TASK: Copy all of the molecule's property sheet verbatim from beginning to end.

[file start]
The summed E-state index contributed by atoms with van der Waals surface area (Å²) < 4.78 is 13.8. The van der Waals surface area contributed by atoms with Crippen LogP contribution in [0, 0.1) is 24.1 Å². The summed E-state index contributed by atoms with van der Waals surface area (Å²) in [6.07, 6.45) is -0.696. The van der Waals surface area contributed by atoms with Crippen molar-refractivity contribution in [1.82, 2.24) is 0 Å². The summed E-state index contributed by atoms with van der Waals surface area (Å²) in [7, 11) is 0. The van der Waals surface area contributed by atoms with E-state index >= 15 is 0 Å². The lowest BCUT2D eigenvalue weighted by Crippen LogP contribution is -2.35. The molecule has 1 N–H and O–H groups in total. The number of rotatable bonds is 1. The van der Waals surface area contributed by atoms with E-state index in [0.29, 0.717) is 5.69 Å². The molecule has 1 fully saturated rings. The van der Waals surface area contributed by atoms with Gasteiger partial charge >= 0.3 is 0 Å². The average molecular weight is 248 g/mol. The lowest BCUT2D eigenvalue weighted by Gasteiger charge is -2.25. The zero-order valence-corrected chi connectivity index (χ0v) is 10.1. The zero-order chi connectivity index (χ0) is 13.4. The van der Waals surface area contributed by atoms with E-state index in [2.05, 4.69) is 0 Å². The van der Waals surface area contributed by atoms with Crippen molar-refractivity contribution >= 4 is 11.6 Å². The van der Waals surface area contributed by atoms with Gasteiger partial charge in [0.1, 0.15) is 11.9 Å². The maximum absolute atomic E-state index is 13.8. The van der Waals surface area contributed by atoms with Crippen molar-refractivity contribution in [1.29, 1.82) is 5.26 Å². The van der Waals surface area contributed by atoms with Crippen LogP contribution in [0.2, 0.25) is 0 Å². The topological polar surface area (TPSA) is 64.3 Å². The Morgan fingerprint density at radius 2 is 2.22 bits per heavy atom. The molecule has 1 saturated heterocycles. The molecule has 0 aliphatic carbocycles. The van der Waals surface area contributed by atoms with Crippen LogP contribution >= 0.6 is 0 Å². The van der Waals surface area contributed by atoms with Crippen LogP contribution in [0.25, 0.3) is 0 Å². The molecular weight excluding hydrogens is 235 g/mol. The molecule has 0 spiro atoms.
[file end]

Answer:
The summed E-state index contributed by atoms with van der Waals surface area (Å²) < 4.78 is 13.8. The van der Waals surface area contributed by atoms with Crippen LogP contribution in [0, 0.1) is 24.1 Å². The summed E-state index contributed by atoms with van der Waals surface area (Å²) in [6.07, 6.45) is -0.696. The van der Waals surface area contributed by atoms with Crippen molar-refractivity contribution in [1.82, 2.24) is 0 Å². The summed E-state index contributed by atoms with van der Waals surface area (Å²) in [7, 11) is 0. The van der Waals surface area contributed by atoms with E-state index >= 15 is 0 Å². The lowest BCUT2D eigenvalue weighted by Crippen LogP contribution is -2.35. The molecule has 1 N–H and O–H groups in total. The number of rotatable bonds is 1. The van der Waals surface area contributed by atoms with E-state index in [0.29, 0.717) is 5.69 Å². The molecule has 1 fully saturated rings. The van der Waals surface area contributed by atoms with Gasteiger partial charge >= 0.3 is 0 Å². The average molecular weight is 248 g/mol. The lowest BCUT2D eigenvalue weighted by Gasteiger charge is -2.25. The zero-order valence-corrected chi connectivity index (χ0v) is 10.1. The zero-order chi connectivity index (χ0) is 13.4. The van der Waals surface area contributed by atoms with E-state index in [2.05, 4.69) is 0 Å². The van der Waals surface area contributed by atoms with Crippen molar-refractivity contribution >= 4 is 11.6 Å². The van der Waals surface area contributed by atoms with Gasteiger partial charge in [0.1, 0.15) is 11.9 Å². The maximum absolute atomic E-state index is 13.8. The van der Waals surface area contributed by atoms with Crippen molar-refractivity contribution in [1.29, 1.82) is 5.26 Å². The van der Waals surface area contributed by atoms with Crippen LogP contribution in [0.2, 0.25) is 0 Å². The topological polar surface area (TPSA) is 64.3 Å². The Morgan fingerprint density at radius 2 is 2.22 bits per heavy atom. The molecule has 1 saturated heterocycles. The molecule has 0 aliphatic carbocycles. The van der Waals surface area contributed by atoms with Crippen LogP contribution >= 0.6 is 0 Å². The van der Waals surface area contributed by atoms with Crippen LogP contribution in [0.25, 0.3) is 0 Å². The molecular weight excluding hydrogens is 235 g/mol. The molecule has 0 spiro atoms.